An update in the form of a tweet came on 11 April 2018 and #AskZuck appeared:
Boom, here it is. Zuckerberg hired the guy who ran the company who took the data. Ahead of the story breaking. We’ve never heard Mark say his name yet. Please get this to the floor. #AskZuck https://t.co/e8WSRO8Ibc
— Jason Kint (@jason_kint) April 10, 2018
Is this data-breach also the users’ mistake?
It definitely is. Consuming time on each social media channel means that we know. We’ve read and learned more than the actual post, share, like. It means we’re responsible users and we adapt not to our personal desires, if we decide to be in social media, but on platform issues and peculiarities. I don’t care if Facebook’s security team is doing its job, or if they’re controlled by legal/policy. I care about me. What do I do? How, when, why?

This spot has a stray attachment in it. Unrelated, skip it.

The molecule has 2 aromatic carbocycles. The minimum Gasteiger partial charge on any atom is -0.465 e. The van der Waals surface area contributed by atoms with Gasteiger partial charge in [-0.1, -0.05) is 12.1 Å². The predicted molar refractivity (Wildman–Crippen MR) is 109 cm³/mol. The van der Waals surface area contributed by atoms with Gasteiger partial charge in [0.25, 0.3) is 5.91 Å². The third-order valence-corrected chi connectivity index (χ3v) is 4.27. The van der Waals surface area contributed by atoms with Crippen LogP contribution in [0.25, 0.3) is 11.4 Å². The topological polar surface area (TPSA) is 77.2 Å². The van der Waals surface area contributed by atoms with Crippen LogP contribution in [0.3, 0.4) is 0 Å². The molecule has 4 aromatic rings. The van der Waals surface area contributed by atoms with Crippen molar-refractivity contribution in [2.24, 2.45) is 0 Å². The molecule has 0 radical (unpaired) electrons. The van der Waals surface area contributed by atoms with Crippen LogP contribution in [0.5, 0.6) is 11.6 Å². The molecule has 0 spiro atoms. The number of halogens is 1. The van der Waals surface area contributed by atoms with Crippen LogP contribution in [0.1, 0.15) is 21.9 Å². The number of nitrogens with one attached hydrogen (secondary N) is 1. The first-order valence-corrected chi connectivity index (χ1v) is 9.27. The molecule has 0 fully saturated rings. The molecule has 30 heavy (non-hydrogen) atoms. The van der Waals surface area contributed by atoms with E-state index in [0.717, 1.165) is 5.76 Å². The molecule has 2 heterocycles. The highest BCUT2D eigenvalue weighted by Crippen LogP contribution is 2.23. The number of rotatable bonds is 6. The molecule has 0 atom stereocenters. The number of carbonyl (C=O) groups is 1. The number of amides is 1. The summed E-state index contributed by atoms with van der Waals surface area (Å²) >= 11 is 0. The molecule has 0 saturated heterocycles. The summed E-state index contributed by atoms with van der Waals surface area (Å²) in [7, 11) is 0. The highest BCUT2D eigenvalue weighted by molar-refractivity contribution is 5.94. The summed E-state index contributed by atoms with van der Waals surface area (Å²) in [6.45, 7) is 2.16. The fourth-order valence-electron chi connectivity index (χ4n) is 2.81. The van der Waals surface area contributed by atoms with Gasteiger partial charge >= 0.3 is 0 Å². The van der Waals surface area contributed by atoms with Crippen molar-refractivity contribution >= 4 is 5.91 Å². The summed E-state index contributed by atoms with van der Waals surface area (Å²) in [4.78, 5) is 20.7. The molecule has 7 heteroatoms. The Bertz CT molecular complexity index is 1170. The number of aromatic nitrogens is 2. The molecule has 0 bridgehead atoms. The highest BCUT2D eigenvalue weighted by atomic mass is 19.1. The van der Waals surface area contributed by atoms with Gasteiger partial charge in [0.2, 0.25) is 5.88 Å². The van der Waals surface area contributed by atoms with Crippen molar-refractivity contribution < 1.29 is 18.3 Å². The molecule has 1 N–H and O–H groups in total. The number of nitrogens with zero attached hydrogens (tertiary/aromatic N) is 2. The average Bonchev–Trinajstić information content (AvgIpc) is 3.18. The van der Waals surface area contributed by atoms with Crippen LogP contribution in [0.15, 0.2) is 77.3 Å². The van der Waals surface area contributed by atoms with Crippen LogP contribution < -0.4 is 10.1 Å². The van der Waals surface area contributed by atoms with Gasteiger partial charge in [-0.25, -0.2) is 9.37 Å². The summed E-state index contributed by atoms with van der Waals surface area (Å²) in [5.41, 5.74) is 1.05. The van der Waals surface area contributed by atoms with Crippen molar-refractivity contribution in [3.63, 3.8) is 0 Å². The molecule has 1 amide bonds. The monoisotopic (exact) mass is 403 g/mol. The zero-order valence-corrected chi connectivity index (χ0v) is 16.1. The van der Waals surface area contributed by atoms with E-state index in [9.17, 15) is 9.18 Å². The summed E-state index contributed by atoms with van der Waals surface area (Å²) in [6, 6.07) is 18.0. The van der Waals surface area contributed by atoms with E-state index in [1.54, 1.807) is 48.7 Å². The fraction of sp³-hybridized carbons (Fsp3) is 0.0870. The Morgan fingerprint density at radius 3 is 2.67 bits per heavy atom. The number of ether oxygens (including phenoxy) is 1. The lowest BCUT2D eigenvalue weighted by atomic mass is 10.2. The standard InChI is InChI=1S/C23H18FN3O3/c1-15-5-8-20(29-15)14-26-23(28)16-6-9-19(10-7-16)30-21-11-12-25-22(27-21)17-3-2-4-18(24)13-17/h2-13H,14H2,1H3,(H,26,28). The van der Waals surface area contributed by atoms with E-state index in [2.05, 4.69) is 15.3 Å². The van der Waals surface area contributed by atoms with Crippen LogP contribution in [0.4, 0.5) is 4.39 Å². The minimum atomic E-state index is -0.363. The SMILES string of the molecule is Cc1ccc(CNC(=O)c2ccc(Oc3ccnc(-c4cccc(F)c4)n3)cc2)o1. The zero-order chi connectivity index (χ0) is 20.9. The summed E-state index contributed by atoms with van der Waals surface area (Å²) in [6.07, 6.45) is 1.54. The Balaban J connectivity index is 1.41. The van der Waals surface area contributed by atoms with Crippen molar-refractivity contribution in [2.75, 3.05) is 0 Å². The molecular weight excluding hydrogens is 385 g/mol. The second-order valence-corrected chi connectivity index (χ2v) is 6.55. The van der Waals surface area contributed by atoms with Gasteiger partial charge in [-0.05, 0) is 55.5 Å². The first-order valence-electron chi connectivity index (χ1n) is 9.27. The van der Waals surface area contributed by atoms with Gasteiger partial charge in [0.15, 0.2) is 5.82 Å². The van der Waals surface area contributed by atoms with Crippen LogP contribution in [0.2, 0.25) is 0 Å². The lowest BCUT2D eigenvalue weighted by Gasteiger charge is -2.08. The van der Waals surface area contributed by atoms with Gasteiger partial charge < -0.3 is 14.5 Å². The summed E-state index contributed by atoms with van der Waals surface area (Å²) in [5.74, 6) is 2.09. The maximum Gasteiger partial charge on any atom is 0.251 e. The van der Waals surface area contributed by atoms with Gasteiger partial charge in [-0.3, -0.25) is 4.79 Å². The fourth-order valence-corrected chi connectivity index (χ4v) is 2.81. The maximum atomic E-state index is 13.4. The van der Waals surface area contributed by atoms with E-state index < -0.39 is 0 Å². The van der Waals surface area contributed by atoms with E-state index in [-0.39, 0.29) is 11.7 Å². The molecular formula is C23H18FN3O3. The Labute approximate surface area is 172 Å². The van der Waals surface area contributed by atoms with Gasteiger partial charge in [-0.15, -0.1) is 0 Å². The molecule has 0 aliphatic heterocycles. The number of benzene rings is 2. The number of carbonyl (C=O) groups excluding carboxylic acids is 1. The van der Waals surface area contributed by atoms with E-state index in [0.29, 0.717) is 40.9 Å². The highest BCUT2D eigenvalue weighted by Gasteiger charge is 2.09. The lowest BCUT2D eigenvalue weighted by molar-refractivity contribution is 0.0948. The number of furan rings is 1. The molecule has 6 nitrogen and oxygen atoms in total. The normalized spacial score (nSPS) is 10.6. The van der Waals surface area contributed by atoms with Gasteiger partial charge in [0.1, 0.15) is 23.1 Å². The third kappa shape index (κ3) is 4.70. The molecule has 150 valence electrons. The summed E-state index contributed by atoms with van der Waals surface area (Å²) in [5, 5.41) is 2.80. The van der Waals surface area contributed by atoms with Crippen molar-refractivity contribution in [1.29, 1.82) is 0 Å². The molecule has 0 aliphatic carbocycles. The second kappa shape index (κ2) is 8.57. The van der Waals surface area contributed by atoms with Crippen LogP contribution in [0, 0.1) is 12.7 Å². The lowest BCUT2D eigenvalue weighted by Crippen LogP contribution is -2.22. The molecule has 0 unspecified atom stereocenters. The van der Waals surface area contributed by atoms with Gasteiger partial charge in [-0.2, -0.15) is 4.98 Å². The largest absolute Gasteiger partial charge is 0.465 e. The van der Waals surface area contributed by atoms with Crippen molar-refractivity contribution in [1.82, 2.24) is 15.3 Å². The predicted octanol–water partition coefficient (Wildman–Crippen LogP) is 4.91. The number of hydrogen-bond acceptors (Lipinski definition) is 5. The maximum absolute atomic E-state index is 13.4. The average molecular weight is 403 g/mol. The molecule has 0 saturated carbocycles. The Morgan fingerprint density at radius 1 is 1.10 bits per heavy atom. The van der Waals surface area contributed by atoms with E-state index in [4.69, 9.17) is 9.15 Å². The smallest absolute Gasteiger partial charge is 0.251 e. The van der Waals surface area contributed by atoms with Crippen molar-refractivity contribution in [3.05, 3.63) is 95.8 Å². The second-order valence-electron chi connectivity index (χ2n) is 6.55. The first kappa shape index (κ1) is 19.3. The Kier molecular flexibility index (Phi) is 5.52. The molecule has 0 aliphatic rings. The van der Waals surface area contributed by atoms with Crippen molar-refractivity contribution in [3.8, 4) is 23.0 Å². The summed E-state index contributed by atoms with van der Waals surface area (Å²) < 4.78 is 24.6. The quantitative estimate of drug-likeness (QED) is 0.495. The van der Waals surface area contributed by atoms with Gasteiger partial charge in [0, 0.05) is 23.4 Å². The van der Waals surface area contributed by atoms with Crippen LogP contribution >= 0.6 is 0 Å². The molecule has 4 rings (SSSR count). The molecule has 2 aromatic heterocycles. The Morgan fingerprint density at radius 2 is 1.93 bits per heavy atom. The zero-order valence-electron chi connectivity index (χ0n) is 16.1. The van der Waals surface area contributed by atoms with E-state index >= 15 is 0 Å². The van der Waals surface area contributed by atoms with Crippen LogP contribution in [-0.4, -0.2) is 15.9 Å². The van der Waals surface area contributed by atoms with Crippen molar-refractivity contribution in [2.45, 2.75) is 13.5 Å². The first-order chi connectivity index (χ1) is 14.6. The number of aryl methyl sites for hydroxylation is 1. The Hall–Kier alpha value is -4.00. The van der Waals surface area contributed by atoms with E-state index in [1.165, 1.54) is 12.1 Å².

Decide your social media & data strategy
I’ve opted-in as of 2007 to all major media channels. Now, for Borrowmybrain I spend a lot of time on social. You know, how it is. Three billion people ‘packed’ inside. We upload photos, we reveal moments of our daily lives and we keep logging in. The design experience and those smart technologists have studied a lot our behaviour. Social platforms build addiction. Mobility, boredom, time-poor living, easiness all come to the aid of social media.
I also use social media to drive traffic and awareness to my website and presence areas. But there is a big warning sign for us: do it cautiously. Your kids’ photos, mentions, taking part in surveys, sharing your data and space with payment or collaboration platforms.